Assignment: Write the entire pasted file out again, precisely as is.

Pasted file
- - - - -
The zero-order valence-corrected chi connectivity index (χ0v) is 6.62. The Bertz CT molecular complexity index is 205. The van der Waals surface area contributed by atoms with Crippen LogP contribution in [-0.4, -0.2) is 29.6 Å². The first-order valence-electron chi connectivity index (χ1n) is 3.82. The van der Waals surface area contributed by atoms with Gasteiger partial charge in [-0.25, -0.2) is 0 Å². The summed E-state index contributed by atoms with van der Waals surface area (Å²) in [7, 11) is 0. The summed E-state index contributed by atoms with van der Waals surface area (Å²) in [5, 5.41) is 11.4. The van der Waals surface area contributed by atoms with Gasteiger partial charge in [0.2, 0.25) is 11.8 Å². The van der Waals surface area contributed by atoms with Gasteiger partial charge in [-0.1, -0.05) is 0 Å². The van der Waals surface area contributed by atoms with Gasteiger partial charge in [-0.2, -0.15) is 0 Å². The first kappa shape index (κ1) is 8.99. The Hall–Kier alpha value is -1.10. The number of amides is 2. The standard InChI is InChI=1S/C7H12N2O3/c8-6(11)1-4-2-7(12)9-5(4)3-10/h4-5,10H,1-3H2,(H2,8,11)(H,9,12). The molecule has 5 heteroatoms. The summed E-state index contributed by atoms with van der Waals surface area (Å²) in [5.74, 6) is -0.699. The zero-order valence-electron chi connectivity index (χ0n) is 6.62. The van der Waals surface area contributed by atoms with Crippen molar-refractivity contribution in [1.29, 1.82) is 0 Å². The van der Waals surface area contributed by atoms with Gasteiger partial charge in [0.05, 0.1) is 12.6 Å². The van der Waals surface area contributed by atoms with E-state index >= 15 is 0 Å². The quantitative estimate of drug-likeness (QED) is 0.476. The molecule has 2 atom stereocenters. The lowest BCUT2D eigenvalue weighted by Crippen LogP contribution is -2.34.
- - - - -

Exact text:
The zero-order valence-corrected chi connectivity index (χ0v) is 6.62. The Bertz CT molecular complexity index is 205. The van der Waals surface area contributed by atoms with Crippen LogP contribution in [-0.4, -0.2) is 29.6 Å². The first-order valence-electron chi connectivity index (χ1n) is 3.82. The van der Waals surface area contributed by atoms with Gasteiger partial charge in [-0.25, -0.2) is 0 Å². The summed E-state index contributed by atoms with van der Waals surface area (Å²) in [7, 11) is 0. The summed E-state index contributed by atoms with van der Waals surface area (Å²) in [5, 5.41) is 11.4. The van der Waals surface area contributed by atoms with Gasteiger partial charge in [0.2, 0.25) is 11.8 Å². The van der Waals surface area contributed by atoms with Gasteiger partial charge in [-0.1, -0.05) is 0 Å². The van der Waals surface area contributed by atoms with Gasteiger partial charge in [-0.2, -0.15) is 0 Å². The first kappa shape index (κ1) is 8.99. The Hall–Kier alpha value is -1.10. The number of amides is 2. The standard InChI is InChI=1S/C7H12N2O3/c8-6(11)1-4-2-7(12)9-5(4)3-10/h4-5,10H,1-3H2,(H2,8,11)(H,9,12). The molecule has 5 heteroatoms. The summed E-state index contributed by atoms with van der Waals surface area (Å²) in [5.74, 6) is -0.699. The zero-order valence-electron chi connectivity index (χ0n) is 6.62. The van der Waals surface area contributed by atoms with Crippen molar-refractivity contribution in [1.29, 1.82) is 0 Å². The van der Waals surface area contributed by atoms with Gasteiger partial charge in [0.05, 0.1) is 12.6 Å². The van der Waals surface area contributed by atoms with E-state index >= 15 is 0 Å². The quantitative estimate of drug-likeness (QED) is 0.476. The molecule has 2 atom stereocenters. The lowest BCUT2D eigenvalue weighted by Crippen LogP contribution is -2.34.